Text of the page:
Euripides's masterpiece The Bacchae won a posthumous first-place prize for the author when it originally premiered at the City Dionysia in 405 BCE. However, it was not generally performed after the collapse of the classical world. In fact, the play's premiere in English did not occur until 1908, when the role of the great god Dionysus was played by none other than the actress Lillah McCarthy.
Greek drama, and throughout the twentieth century, the part has almost always been cast as male. However, Bullen puts McCarthy's portrayal in the context of nineteenth-century actresses like Elizabeth Vestris who expanded the repertoire of female performers by taking on traditionally male roles.
The 1908 production lasted only two matinees, due to a dispute between translator Gilbert Murray and director William Poel, who was famous for his stagings of Elizabethan classics but appears to have been unsuited for a Greek revival. In spite of the fact that the chorus was supposed to consist of frantic maenads, Poel had the women speaking the chorus's lines stay virtually still for the entire play, while other dancers playing maenads danced in a small space at the center of the stage.
McCarthy herself complained about Poel cutting many of her lines and having her stand like "a statue in Ivory & Gold." This was quite a change for the vigorous actress who had originated the role of Ann Whitefield in Bernard Shaw's Man and Superman. The production was apparently so far away from the Dionysian passion Murray imagined that the translator withdrew his consent. McCarthy asked Murray for permission to re-stage the piece if she could find a new director, but alas, nothing came of those plans.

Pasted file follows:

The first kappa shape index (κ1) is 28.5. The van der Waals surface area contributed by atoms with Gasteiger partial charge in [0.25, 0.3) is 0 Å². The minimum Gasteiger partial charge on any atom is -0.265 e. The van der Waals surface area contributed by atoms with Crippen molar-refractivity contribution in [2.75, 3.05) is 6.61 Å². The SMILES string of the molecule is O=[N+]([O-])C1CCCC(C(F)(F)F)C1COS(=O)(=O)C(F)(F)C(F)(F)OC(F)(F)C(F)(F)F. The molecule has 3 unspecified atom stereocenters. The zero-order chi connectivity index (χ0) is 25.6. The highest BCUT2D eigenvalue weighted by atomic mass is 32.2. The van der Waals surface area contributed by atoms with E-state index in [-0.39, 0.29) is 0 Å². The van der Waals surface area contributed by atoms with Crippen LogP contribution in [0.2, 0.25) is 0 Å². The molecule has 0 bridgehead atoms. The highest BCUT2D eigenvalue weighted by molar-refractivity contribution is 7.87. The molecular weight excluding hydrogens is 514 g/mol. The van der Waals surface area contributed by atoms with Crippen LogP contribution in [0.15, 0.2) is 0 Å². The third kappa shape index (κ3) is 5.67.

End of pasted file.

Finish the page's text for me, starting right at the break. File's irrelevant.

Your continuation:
Bullen argues that the ill-fated production still had an effect on British drama, though, including influencing Shaw's Misalliance. Shaw originally crafted the part of Lina Szczepanowska in that play for McCarthy, though the part ultimately went to another performer. Lina literally descends from the heavens in Misalliance (albeit in an airplane rather than on a cloud of glory) and introduces a new Bacchic energy into the lives of a rather staid English family. As Bullen notes, the play is not an adaptation of The Bacchae, but it is certainly influenced by it.
Even more important to Bullen is the play's engagement with the women's suffrage movement, which was backed by many of the artists involved in the production, McCarthy included. Sometimes simply performing a role can be a political act, and the on-stage maenads in many ways reflected the frenzied protests of suffrage advocates off the stage.